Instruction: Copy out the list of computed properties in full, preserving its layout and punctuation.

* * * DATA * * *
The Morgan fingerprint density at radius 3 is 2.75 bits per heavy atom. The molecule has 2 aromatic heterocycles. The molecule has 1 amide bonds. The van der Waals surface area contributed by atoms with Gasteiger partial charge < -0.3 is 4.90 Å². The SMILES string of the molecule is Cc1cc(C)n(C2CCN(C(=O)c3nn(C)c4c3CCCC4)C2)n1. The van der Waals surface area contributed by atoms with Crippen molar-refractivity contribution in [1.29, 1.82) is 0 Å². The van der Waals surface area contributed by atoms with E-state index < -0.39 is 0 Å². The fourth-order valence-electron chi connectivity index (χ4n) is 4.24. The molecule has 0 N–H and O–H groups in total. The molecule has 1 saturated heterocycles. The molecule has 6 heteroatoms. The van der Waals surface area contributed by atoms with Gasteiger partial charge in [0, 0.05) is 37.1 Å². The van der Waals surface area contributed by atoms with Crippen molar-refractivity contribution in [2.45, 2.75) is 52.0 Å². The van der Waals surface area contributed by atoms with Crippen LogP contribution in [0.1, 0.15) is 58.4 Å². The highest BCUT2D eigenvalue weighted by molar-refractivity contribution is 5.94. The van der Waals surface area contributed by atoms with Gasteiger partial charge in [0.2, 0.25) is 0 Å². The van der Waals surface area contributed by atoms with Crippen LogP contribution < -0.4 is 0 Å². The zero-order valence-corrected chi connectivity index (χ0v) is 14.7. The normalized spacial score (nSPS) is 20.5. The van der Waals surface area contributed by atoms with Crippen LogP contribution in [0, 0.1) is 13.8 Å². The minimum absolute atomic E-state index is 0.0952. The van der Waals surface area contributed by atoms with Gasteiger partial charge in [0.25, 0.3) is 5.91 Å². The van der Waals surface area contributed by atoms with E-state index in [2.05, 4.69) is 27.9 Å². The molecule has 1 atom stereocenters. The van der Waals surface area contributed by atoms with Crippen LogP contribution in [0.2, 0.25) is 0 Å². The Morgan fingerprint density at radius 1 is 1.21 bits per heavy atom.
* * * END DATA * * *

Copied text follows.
The Morgan fingerprint density at radius 3 is 2.75 bits per heavy atom. The molecule has 2 aromatic heterocycles. The molecule has 1 amide bonds. The van der Waals surface area contributed by atoms with Gasteiger partial charge < -0.3 is 4.90 Å². The SMILES string of the molecule is Cc1cc(C)n(C2CCN(C(=O)c3nn(C)c4c3CCCC4)C2)n1. The van der Waals surface area contributed by atoms with Crippen molar-refractivity contribution in [1.29, 1.82) is 0 Å². The van der Waals surface area contributed by atoms with E-state index < -0.39 is 0 Å². The fourth-order valence-electron chi connectivity index (χ4n) is 4.24. The molecule has 0 N–H and O–H groups in total. The molecule has 1 saturated heterocycles. The molecule has 6 heteroatoms. The van der Waals surface area contributed by atoms with Gasteiger partial charge in [0, 0.05) is 37.1 Å². The van der Waals surface area contributed by atoms with Crippen molar-refractivity contribution in [2.45, 2.75) is 52.0 Å². The van der Waals surface area contributed by atoms with Crippen LogP contribution in [0.1, 0.15) is 58.4 Å². The highest BCUT2D eigenvalue weighted by molar-refractivity contribution is 5.94. The van der Waals surface area contributed by atoms with Gasteiger partial charge in [0.2, 0.25) is 0 Å². The van der Waals surface area contributed by atoms with Crippen LogP contribution < -0.4 is 0 Å². The zero-order valence-corrected chi connectivity index (χ0v) is 14.7. The normalized spacial score (nSPS) is 20.5. The van der Waals surface area contributed by atoms with Crippen LogP contribution in [0, 0.1) is 13.8 Å². The minimum absolute atomic E-state index is 0.0952. The van der Waals surface area contributed by atoms with Gasteiger partial charge in [0.25, 0.3) is 5.91 Å². The van der Waals surface area contributed by atoms with E-state index in [2.05, 4.69) is 27.9 Å². The molecule has 1 atom stereocenters. The van der Waals surface area contributed by atoms with Crippen LogP contribution in [0.2, 0.25) is 0 Å². The Morgan fingerprint density at radius 1 is 1.21 bits per heavy atom.